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Naira falls as worst performing currency of 2024 first half

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Naira falls as worst performing currency of 2024 first half

Naira Falls As Worst Performing Currency of 2024 First Half

The Nigerian naira has concluded the first half of 2024 as the worst-performing currency globally, according to a Bloomberg report released on June 28. Despite a strong rally in March and April, the naira succumbed to a multitude of challenges, including devaluation, insufficient dollar liquidity, and market volatility, which thwarted the Central Bank of Nigeria’s (CBN) efforts to stabilize the currency.

A Deep Dive into the Decline

Tracking data from FMDQ, Bloomberg highlighted that the naira weakened for a ninth consecutive day, closing at ₦1,510 per dollar on June 27. This marked the longest losing streak since July 2017, bringing the year-to-date decline to a staggering 40%. Only Lebanon’s pound, amid its economic crisis and dollarisation, fared comparably poorly among the currencies tracked by Bloomberg.

A Year of Turbulence

In its March report, Goldman Sachs rated the naira as the best-performing currency of April 2024, predicting an optimistic trajectory that could see the naira exchange below ₦1,000 per dollar in the coming months. However, the currency’s performance soon defied these projections.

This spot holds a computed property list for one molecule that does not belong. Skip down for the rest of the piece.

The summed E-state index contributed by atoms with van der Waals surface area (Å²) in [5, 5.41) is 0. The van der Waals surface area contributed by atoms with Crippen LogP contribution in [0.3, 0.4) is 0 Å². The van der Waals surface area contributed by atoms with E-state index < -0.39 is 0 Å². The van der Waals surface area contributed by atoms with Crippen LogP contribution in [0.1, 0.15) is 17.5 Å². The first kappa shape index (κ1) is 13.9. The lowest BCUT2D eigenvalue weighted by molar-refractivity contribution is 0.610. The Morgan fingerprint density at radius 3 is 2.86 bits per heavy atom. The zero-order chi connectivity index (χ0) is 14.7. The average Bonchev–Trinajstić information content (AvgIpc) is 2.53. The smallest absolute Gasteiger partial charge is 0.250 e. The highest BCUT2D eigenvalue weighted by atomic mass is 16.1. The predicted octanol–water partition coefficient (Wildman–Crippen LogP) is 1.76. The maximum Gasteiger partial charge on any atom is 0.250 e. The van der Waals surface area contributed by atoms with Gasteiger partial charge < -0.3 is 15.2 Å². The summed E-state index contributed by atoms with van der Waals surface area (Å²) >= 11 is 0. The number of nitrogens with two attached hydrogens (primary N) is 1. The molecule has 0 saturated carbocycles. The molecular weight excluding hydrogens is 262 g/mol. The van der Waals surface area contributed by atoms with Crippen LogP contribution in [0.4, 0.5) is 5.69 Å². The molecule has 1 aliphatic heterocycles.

PricewaterhouseCoopers Limited (PwC) noted a dramatic depreciation of the naira by 67.8% from an average of ₦461.1 in May 2023 to ₦1,433.80 in May 2024. PwC’s report attributed the fall to ongoing foreign exchange market reforms by the CBN, which aimed to achieve price discovery and attract liquidity but ultimately failed to stem the tide of depreciation.

Market Volatility and Economic Impact

Bloomberg’s analysis further underscored the volatility experienced by the naira between mid-April and May, citing an imbalance between demand and supply for the dollar. This instability only improved in June when dollar inflows increased, temporarily halting the currency’s decline.

Broader Economic Context

The depreciation of the naira has significant implications for Nigeria’s economy. As the currency weakens, inflationary pressures intensify, affecting the cost of goods and services. The volatility of the naira also impacts investor confidence, potentially deterring foreign investments that are crucial for economic growth.

Central Bank’s Response

The Central Bank of Nigeria has been under immense pressure to stabilize the naira and control inflation. In response to the currency’s depreciation, the CBN has implemented several measures, including adjustments in monetary policy and interventions in the foreign exchange market. However, these efforts have yet to yield the desired results, as the underlying issues of dollar liquidity and market confidence persist.

Comparative Analysis with Other Currencies

Other African currencies, such as Egypt’s pound and Ghana’s cedi, have also recorded poor performances in the first half of 2024. However, the naira’s decline has been more pronounced, highlighting the unique economic challenges facing Nigeria.

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